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14 thoughts on “Discussion: Ethan Carter’s Stories Untold

  1. On the parser section of Stories Untold, I remember reading, I don’t remember where, that they deliberately designed it to be janky. The idea being that a younger player of contemporary text adventures would find the parser difficult to master, maybe even confusing and abstruse. Seemingly, No Code wanted to emulate this experience for modern players who might either be experienced adventurers, know all the “get ye flask” tropes, or at least familiar what chat-bots, and so they made it deliberately opaque and sometimes contradictory.

    Hmmm. Now I loved Stories Untold, but I’m not sure I buy that story. The first chapter, The House Abandon, which is now the free demo, was originally a jam game made in a few days. I don’t think it changed much. The reason it doesn’t play like a proper text adventure is that it is not. Parser based text adventures are systemic, but The House Abandon doesn’t need to be, because it is short and there are few variables. My guess is that what is going behind the scenes is basically not a parser but a choose-your-own-adventure, a la Twine, but with typing. That would make it harder to anticipate whatever the player might type, and it’s easier to do in a fast paced game jam.

    Not to take anything away from it. The important thing is that it does create that confusion, not whether they planned it from the start! Just thought it was interesting in a Death of the Author kind of way.

    Oooh, and that bike-chase scene in Stranger Things – I wondered if it was a deliberate subversion in that El makes the police car fly over the kids, whereas ET made the kids fly over the police cars. Probably not the first person to think of that, but googling it is not a rabbit hole I’m going down!

  2. Mr Behemoth!

    I had very similar thoughts when I was playing the text adventure segments – that actually this was an extremely stripped down parser and that it programmed to respond to specific sentences and drive through something like a twine.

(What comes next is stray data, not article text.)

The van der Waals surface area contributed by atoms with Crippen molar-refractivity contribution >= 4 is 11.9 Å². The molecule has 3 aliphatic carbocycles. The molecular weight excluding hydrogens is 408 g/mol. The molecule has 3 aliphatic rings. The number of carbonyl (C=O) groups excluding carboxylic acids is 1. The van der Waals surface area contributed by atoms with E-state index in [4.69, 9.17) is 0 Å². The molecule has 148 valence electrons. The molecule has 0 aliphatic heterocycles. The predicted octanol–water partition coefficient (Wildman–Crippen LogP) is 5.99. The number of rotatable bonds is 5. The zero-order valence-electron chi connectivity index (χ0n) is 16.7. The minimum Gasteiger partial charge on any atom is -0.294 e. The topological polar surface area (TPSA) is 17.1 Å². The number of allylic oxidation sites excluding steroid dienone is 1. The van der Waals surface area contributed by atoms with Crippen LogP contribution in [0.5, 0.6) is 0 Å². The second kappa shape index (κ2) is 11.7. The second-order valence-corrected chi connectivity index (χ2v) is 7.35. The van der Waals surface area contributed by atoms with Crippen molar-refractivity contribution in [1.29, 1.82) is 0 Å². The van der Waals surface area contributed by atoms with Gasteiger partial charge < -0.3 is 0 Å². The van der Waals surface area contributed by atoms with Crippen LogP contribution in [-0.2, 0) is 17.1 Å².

Even if that confusion is deliberate, it is just bad because it is literally infuriating in the second chapter. It does not add to the experience what they think it does. It collapses the game into player vs developer – you’re not “enjoying” the “evocative confusion” to put it delicately.

    Stranger Things: There’s a video out there that details every 80s homage scene in the series; there were plenty. Frankly, it just annoyed me. I liked it for what it was not for what it resembled or smelt like. And I’m definitely sure the scene with the van going up in the air is meant to be a subversion of the scene from ET. One of the things that bothered me in the second series is that the 80s homage stuff seemed to be more prominent and artificial, but that may just be me.

  3. So should I just get a walkthrough for the new, nastier Nova 7, or is there no point in cheating through this one in order to open more puzzles I won’t be able to do? On a perhaps related note, I could give you some hints on The Great Tower if you’re in the market. It wouldn’t really destroy the experience.

  4. Matt, personally I found Nova 7 the most difficult of every puzzle due to its size. Some of the other post-game challenges did stump me for awhile but I think I was just burnt out at the time. I polished them all off in a matter of days when I returned.

    My new favourite response from Brian Moriarty’s talk: A hint? Fuck off.

    I haven’t played SSR since we last spoke about it. Part of this is fear, but also I’ve just been working on other games. Archaica is surprisingly taxing with relatively small puzzles. Good work.

  5. Marcos, I’m trying to wrack my brain for proc gen puzzle games but none come to mind. Everything is hand-crafted. Roguelike games are like proc gen puzzles but they’re not quite in the same league because randomness sometimes makes it very unlikely you will succeed.